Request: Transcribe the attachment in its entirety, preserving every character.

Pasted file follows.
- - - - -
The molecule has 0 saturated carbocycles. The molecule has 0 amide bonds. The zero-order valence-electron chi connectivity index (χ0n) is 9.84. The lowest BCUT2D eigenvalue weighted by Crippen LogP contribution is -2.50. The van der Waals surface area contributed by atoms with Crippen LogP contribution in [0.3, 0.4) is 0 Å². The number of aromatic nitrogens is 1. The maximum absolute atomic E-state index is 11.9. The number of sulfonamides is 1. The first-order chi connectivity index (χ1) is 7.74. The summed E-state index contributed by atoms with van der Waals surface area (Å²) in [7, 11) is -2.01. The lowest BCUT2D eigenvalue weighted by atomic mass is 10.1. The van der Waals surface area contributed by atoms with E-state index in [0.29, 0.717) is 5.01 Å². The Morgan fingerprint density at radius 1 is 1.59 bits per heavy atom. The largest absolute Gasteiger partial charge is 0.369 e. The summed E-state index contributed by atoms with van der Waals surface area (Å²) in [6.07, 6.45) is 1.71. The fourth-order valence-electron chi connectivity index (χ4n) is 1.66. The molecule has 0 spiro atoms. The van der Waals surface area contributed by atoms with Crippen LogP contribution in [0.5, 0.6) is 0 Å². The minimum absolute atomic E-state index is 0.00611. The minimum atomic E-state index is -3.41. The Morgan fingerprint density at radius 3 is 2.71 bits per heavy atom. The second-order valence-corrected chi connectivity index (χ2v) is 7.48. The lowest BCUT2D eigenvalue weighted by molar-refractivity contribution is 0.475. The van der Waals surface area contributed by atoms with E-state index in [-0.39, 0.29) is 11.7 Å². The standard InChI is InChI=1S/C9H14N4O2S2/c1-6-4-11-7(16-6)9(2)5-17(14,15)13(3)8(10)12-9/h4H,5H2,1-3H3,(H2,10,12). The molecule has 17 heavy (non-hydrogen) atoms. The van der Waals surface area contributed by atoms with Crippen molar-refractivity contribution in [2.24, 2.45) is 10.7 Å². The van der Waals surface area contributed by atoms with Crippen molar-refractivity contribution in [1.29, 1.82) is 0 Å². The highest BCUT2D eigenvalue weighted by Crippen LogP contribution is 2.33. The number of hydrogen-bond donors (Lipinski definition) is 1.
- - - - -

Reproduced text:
The molecule has 0 saturated carbocycles. The molecule has 0 amide bonds. The zero-order valence-electron chi connectivity index (χ0n) is 9.84. The lowest BCUT2D eigenvalue weighted by Crippen LogP contribution is -2.50. The van der Waals surface area contributed by atoms with Crippen LogP contribution in [0.3, 0.4) is 0 Å². The number of aromatic nitrogens is 1. The maximum absolute atomic E-state index is 11.9. The number of sulfonamides is 1. The first-order chi connectivity index (χ1) is 7.74. The summed E-state index contributed by atoms with van der Waals surface area (Å²) in [7, 11) is -2.01. The lowest BCUT2D eigenvalue weighted by atomic mass is 10.1. The van der Waals surface area contributed by atoms with E-state index in [0.29, 0.717) is 5.01 Å². The Morgan fingerprint density at radius 1 is 1.59 bits per heavy atom. The largest absolute Gasteiger partial charge is 0.369 e. The summed E-state index contributed by atoms with van der Waals surface area (Å²) in [6.07, 6.45) is 1.71. The fourth-order valence-electron chi connectivity index (χ4n) is 1.66. The molecule has 0 spiro atoms. The van der Waals surface area contributed by atoms with Crippen LogP contribution in [0.5, 0.6) is 0 Å². The minimum absolute atomic E-state index is 0.00611. The minimum atomic E-state index is -3.41. The Morgan fingerprint density at radius 3 is 2.71 bits per heavy atom. The second-order valence-corrected chi connectivity index (χ2v) is 7.48. The lowest BCUT2D eigenvalue weighted by molar-refractivity contribution is 0.475. The van der Waals surface area contributed by atoms with E-state index in [-0.39, 0.29) is 11.7 Å². The standard InChI is InChI=1S/C9H14N4O2S2/c1-6-4-11-7(16-6)9(2)5-17(14,15)13(3)8(10)12-9/h4H,5H2,1-3H3,(H2,10,12). The molecule has 17 heavy (non-hydrogen) atoms. The van der Waals surface area contributed by atoms with Crippen molar-refractivity contribution in [2.24, 2.45) is 10.7 Å². The van der Waals surface area contributed by atoms with Crippen molar-refractivity contribution in [1.29, 1.82) is 0 Å². The highest BCUT2D eigenvalue weighted by Crippen LogP contribution is 2.33. The number of hydrogen-bond donors (Lipinski definition) is 1.